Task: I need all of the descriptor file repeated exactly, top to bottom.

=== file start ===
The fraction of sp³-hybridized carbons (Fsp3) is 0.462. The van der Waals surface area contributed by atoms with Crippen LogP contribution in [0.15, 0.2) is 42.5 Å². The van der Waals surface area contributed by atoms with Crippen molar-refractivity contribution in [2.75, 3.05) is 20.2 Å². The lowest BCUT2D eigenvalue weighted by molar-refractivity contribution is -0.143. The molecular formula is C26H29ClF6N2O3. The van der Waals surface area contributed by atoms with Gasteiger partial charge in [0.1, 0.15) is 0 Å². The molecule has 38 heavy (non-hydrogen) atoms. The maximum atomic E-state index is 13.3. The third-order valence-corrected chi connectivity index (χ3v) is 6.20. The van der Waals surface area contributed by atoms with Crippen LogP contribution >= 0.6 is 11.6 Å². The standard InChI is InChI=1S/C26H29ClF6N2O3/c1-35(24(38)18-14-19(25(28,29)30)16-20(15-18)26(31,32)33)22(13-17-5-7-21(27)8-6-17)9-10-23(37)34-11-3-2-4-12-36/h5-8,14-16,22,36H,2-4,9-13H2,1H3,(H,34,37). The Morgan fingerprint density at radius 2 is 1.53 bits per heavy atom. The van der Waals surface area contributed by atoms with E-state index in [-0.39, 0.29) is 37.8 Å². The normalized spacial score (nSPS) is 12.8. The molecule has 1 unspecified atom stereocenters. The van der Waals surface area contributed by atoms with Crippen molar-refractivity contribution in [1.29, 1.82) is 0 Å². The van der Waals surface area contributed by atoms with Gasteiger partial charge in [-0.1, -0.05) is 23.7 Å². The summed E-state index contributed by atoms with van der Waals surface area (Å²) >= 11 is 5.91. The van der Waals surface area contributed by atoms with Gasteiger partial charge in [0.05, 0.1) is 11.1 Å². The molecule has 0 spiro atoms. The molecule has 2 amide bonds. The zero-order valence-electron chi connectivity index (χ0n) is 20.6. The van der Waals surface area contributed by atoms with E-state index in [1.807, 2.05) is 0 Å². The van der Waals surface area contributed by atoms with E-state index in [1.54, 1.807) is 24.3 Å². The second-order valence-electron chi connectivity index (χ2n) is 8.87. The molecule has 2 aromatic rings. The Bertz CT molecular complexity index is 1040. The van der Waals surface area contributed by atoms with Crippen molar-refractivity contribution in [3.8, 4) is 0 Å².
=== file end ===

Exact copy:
The fraction of sp³-hybridized carbons (Fsp3) is 0.462. The van der Waals surface area contributed by atoms with Crippen LogP contribution in [0.15, 0.2) is 42.5 Å². The van der Waals surface area contributed by atoms with Crippen molar-refractivity contribution in [2.75, 3.05) is 20.2 Å². The lowest BCUT2D eigenvalue weighted by molar-refractivity contribution is -0.143. The molecular formula is C26H29ClF6N2O3. The van der Waals surface area contributed by atoms with Gasteiger partial charge in [0.1, 0.15) is 0 Å². The molecule has 38 heavy (non-hydrogen) atoms. The maximum atomic E-state index is 13.3. The third-order valence-corrected chi connectivity index (χ3v) is 6.20. The van der Waals surface area contributed by atoms with Crippen LogP contribution >= 0.6 is 11.6 Å². The standard InChI is InChI=1S/C26H29ClF6N2O3/c1-35(24(38)18-14-19(25(28,29)30)16-20(15-18)26(31,32)33)22(13-17-5-7-21(27)8-6-17)9-10-23(37)34-11-3-2-4-12-36/h5-8,14-16,22,36H,2-4,9-13H2,1H3,(H,34,37). The Morgan fingerprint density at radius 2 is 1.53 bits per heavy atom. The van der Waals surface area contributed by atoms with E-state index in [-0.39, 0.29) is 37.8 Å². The normalized spacial score (nSPS) is 12.8. The molecule has 1 unspecified atom stereocenters. The van der Waals surface area contributed by atoms with Crippen molar-refractivity contribution in [1.29, 1.82) is 0 Å². The van der Waals surface area contributed by atoms with Gasteiger partial charge in [-0.1, -0.05) is 23.7 Å². The summed E-state index contributed by atoms with van der Waals surface area (Å²) >= 11 is 5.91. The van der Waals surface area contributed by atoms with Gasteiger partial charge in [0.05, 0.1) is 11.1 Å². The molecule has 0 spiro atoms. The molecule has 2 amide bonds. The zero-order valence-electron chi connectivity index (χ0n) is 20.6. The van der Waals surface area contributed by atoms with E-state index in [1.807, 2.05) is 0 Å². The van der Waals surface area contributed by atoms with E-state index in [1.54, 1.807) is 24.3 Å². The second-order valence-electron chi connectivity index (χ2n) is 8.87. The molecule has 2 aromatic rings. The Bertz CT molecular complexity index is 1040. The van der Waals surface area contributed by atoms with Crippen molar-refractivity contribution in [3.8, 4) is 0 Å².